The mortgage industry has a data problem. Is blockchain the answer?

The mortgage industry has a data problem. Is blockchain the answer?

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The mortgage industry has a data problem. Diverse systems and a deluge of new data sources make management and accuracy difficult throughout the mortgage space.

And after a year rife with data breaches, cybersecurity is a top concern, even as lenders and servicers lean on new technologies to create a more seamless and savvy borrower experience.

Blockchain technology offers a streamlined approach to data distribution and its enhanced security features could alleviate many of the issues that plague the industry throughout the mortgage life cycle.

Often misunderstood because of its connection to bitcoin, blockchain technology facilitates cryptocurrency transactions, but stands separate from the digital currency itself.

A blockchain is a decentralized record-keeping platform, or ledger, that is incorruptible, enforces transparency and promotes data integrity. The tool uses a growing list, called blocks, and links and secures them together through cryptography. Transactions on a blockchain ledger are also time-stamped and recorded.

“It’s important to understand that it’s not just a technology — it is an enabler. It is an approach to a way to free ourselves and be able to do things that we can’t do in a traditional sense when you’re using it the right way,” said Brian Martin, director of technology at Sapient Global Markets.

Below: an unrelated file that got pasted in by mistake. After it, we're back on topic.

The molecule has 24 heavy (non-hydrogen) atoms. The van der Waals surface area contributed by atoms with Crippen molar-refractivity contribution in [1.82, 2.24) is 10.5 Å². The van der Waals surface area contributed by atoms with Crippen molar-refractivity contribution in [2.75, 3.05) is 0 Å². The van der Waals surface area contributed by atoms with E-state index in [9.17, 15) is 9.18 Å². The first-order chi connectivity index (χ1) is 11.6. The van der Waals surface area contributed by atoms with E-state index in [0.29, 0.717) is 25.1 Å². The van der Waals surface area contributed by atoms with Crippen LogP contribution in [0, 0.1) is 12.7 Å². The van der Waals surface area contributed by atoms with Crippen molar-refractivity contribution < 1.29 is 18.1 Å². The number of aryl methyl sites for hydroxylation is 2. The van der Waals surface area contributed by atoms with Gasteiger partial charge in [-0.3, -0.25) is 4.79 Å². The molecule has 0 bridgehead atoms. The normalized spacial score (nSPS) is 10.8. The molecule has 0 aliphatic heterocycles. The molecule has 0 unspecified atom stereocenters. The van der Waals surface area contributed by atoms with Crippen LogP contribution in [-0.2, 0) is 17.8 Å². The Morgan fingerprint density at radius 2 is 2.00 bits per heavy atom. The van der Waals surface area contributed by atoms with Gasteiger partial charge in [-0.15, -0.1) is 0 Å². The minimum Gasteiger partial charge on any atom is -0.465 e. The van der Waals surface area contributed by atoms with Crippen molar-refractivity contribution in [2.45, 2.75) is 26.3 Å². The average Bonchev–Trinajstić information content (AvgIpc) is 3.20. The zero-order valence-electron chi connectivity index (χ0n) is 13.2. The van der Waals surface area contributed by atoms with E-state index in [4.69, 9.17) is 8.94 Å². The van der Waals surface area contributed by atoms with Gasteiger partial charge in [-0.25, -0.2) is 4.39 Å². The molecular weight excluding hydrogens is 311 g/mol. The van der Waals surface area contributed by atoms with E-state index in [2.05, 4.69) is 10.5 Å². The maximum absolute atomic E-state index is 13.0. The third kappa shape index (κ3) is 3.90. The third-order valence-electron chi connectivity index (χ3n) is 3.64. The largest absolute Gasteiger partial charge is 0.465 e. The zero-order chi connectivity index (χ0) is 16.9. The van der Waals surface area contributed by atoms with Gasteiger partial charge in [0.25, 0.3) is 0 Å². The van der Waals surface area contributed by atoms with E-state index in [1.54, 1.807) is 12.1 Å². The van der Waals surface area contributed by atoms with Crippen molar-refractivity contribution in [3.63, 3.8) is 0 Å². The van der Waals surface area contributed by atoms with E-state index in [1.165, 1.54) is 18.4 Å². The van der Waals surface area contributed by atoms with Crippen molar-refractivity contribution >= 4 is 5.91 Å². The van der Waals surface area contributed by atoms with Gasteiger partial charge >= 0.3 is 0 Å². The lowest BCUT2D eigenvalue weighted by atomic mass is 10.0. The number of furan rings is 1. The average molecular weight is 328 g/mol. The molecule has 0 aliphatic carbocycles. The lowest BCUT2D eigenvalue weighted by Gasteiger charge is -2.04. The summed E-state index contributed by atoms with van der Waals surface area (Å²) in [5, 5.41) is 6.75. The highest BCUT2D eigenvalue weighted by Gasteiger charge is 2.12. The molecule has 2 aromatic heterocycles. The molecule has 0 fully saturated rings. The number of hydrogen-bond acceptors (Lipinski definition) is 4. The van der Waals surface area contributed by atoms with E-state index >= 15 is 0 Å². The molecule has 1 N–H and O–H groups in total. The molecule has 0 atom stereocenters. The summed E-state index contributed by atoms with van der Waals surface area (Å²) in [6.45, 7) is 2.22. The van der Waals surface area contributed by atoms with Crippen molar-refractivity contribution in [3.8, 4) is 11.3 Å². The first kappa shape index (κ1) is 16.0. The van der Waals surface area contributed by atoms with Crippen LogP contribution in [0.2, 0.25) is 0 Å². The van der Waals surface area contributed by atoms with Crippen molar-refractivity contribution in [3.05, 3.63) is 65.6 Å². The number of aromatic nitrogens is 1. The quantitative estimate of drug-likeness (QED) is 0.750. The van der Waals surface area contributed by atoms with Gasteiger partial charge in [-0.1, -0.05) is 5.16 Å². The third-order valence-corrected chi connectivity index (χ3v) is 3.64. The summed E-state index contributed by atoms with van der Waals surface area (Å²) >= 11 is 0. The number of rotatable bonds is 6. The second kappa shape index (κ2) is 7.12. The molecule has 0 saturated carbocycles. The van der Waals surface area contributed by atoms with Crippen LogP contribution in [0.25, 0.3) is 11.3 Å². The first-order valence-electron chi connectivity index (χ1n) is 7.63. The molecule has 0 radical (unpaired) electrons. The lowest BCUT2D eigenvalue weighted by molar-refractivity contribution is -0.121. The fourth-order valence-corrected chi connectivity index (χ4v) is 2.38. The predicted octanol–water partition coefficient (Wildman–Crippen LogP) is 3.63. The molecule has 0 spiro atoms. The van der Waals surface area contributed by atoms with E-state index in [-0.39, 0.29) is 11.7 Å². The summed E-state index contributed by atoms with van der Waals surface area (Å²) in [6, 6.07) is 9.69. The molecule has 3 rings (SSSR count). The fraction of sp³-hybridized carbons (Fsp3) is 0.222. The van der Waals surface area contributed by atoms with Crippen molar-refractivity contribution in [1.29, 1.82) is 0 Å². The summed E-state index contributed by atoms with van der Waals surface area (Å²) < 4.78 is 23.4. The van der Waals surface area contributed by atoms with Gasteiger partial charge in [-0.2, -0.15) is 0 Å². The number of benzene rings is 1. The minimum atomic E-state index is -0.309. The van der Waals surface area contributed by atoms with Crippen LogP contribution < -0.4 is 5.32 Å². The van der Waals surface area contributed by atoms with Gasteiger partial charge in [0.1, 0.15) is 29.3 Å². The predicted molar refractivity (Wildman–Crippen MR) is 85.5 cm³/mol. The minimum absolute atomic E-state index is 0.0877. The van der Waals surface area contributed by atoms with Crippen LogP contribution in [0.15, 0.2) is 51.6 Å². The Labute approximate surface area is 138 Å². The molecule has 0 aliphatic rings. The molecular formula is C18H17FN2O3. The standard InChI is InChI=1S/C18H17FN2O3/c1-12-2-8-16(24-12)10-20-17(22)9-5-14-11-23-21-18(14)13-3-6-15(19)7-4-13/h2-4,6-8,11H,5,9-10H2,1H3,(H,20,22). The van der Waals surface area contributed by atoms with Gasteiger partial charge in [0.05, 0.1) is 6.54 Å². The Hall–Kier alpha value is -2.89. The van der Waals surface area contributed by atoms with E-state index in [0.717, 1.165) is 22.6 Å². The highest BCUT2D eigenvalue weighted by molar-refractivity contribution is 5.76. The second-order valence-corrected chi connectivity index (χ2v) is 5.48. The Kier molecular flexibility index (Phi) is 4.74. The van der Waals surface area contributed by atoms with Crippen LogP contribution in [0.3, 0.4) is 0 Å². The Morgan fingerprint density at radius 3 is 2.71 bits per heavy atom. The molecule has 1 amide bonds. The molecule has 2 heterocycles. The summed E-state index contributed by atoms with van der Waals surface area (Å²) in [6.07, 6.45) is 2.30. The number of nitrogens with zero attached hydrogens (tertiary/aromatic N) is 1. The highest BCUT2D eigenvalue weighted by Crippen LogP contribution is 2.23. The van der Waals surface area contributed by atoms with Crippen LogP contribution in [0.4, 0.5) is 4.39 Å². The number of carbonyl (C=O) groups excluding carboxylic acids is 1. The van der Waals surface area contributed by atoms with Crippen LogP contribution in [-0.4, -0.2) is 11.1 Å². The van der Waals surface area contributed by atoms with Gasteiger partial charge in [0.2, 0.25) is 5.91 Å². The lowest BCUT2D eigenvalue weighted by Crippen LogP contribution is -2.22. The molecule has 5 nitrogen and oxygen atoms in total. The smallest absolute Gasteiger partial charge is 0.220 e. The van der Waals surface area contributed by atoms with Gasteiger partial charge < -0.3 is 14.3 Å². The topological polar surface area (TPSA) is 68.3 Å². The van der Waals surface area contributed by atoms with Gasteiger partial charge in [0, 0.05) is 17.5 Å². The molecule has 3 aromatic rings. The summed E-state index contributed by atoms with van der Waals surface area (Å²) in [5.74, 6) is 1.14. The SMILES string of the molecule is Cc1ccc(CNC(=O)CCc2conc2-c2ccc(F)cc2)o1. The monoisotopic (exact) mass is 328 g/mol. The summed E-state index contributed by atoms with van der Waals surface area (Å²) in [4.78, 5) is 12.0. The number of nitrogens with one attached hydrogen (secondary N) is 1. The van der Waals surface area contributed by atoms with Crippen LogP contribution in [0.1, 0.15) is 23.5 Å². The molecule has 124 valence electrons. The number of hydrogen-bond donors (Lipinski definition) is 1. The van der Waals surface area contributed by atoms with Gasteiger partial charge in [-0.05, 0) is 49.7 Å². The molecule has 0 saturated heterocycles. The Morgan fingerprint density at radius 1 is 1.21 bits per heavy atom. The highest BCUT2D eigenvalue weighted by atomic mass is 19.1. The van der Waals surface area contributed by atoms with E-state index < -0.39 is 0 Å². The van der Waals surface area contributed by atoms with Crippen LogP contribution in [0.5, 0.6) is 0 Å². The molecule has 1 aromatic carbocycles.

The mortgage industry may be an ideal candidate for blockchain technology. It is a functionally driven space requiring information to flow down a river of parties. Having all loan documents on a blockchain will help deliver information more quickly and directly, simplifying the distribution of data and requiring less support from intermediaries. This also means leaving less room for error when data switches hands.

There are several potential use cases for blockchain technology across all sectors of the mortgage industry. In origination, lenders will already have borrower information from their lead generation process, eliminating the need to recollect it. In the secondary market, a nationwide blockchain of land records could replace the disparate collage of county records and render the Mortgage Electronic Registration System obsolete. And in servicing, a blockchain could help ensure data accuracy during loan transfers, while also ensuring that the information is secure.